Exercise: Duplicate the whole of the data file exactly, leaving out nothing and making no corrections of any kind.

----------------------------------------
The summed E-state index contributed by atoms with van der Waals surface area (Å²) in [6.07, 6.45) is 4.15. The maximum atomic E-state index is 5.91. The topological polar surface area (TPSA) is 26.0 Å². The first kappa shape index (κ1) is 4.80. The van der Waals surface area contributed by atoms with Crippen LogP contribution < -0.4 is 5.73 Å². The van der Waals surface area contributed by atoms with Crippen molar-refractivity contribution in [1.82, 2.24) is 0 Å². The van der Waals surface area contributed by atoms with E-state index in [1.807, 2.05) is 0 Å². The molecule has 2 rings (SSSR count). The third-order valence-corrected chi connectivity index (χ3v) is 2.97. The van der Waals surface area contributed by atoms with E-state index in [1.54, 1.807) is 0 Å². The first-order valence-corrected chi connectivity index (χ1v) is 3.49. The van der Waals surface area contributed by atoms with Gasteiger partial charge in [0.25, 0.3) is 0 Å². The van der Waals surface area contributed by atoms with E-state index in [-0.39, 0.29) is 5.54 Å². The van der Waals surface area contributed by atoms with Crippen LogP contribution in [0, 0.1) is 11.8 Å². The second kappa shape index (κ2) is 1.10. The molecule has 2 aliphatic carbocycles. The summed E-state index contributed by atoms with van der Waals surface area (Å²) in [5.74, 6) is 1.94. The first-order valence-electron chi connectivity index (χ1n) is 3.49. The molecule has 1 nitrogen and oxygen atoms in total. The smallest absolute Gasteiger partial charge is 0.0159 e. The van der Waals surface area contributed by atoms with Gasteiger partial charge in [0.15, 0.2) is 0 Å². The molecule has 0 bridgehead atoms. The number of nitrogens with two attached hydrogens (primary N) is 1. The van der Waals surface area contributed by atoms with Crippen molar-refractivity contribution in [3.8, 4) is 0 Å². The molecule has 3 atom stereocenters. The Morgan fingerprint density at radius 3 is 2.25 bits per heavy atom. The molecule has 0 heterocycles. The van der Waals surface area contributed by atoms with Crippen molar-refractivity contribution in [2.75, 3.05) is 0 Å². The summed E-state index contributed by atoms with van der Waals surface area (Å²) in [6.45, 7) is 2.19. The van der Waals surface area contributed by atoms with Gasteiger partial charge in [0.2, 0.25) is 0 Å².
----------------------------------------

The summed E-state index contributed by atoms with van der Waals surface area (Å²) in [6.07, 6.45) is 4.15. The maximum atomic E-state index is 5.91. The topological polar surface area (TPSA) is 26.0 Å². The first kappa shape index (κ1) is 4.80. The van der Waals surface area contributed by atoms with Crippen LogP contribution < -0.4 is 5.73 Å². The van der Waals surface area contributed by atoms with Crippen molar-refractivity contribution in [1.82, 2.24) is 0 Å². The van der Waals surface area contributed by atoms with E-state index in [1.807, 2.05) is 0 Å². The molecule has 2 rings (SSSR count). The third-order valence-corrected chi connectivity index (χ3v) is 2.97. The van der Waals surface area contributed by atoms with E-state index in [1.54, 1.807) is 0 Å². The first-order valence-corrected chi connectivity index (χ1v) is 3.49. The van der Waals surface area contributed by atoms with Gasteiger partial charge in [0.25, 0.3) is 0 Å². The van der Waals surface area contributed by atoms with E-state index in [-0.39, 0.29) is 5.54 Å². The van der Waals surface area contributed by atoms with Crippen LogP contribution in [0, 0.1) is 11.8 Å². The second kappa shape index (κ2) is 1.10. The molecule has 2 aliphatic carbocycles. The summed E-state index contributed by atoms with van der Waals surface area (Å²) in [5.74, 6) is 1.94. The first-order valence-electron chi connectivity index (χ1n) is 3.49. The molecule has 1 nitrogen and oxygen atoms in total. The smallest absolute Gasteiger partial charge is 0.0159 e. The van der Waals surface area contributed by atoms with Gasteiger partial charge in [0.15, 0.2) is 0 Å². The molecule has 0 bridgehead atoms. The number of nitrogens with two attached hydrogens (primary N) is 1. The van der Waals surface area contributed by atoms with Crippen molar-refractivity contribution in [3.8, 4) is 0 Å². The molecule has 3 atom stereocenters. The Morgan fingerprint density at radius 3 is 2.25 bits per heavy atom. The molecule has 0 heterocycles. The van der Waals surface area contributed by atoms with Crippen molar-refractivity contribution in [2.75, 3.05) is 0 Å². The summed E-state index contributed by atoms with van der Waals surface area (Å²) in [6.45, 7) is 2.19. The van der Waals surface area contributed by atoms with Gasteiger partial charge in [0.2, 0.25) is 0 Å².